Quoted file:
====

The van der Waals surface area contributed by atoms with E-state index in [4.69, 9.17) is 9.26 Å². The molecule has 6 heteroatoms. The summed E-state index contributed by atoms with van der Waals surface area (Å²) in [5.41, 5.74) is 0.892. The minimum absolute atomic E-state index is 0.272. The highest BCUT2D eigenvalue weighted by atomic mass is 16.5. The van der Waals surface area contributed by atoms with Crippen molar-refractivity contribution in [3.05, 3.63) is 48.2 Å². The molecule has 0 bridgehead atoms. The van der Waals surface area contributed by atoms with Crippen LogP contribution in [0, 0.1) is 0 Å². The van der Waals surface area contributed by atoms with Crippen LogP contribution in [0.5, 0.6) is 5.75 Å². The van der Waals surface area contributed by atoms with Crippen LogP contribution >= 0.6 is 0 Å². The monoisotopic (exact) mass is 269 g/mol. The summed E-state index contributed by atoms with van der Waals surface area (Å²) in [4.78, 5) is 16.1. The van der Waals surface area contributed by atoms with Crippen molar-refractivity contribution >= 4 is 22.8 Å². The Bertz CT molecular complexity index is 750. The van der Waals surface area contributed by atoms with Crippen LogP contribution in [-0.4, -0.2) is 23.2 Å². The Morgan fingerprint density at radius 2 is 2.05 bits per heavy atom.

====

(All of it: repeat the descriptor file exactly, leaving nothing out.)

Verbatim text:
The van der Waals surface area contributed by atoms with E-state index in [4.69, 9.17) is 9.26 Å². The molecule has 6 heteroatoms. The summed E-state index contributed by atoms with van der Waals surface area (Å²) in [5.41, 5.74) is 0.892. The minimum absolute atomic E-state index is 0.272. The highest BCUT2D eigenvalue weighted by atomic mass is 16.5. The van der Waals surface area contributed by atoms with Crippen molar-refractivity contribution in [3.05, 3.63) is 48.2 Å². The molecule has 0 bridgehead atoms. The van der Waals surface area contributed by atoms with Crippen LogP contribution in [0, 0.1) is 0 Å². The van der Waals surface area contributed by atoms with Crippen LogP contribution in [0.5, 0.6) is 5.75 Å². The van der Waals surface area contributed by atoms with Crippen LogP contribution >= 0.6 is 0 Å². The monoisotopic (exact) mass is 269 g/mol. The summed E-state index contributed by atoms with van der Waals surface area (Å²) in [4.78, 5) is 16.1. The van der Waals surface area contributed by atoms with Crippen molar-refractivity contribution >= 4 is 22.8 Å². The Bertz CT molecular complexity index is 750. The van der Waals surface area contributed by atoms with Crippen LogP contribution in [-0.4, -0.2) is 23.2 Å². The Morgan fingerprint density at radius 2 is 2.05 bits per heavy atom.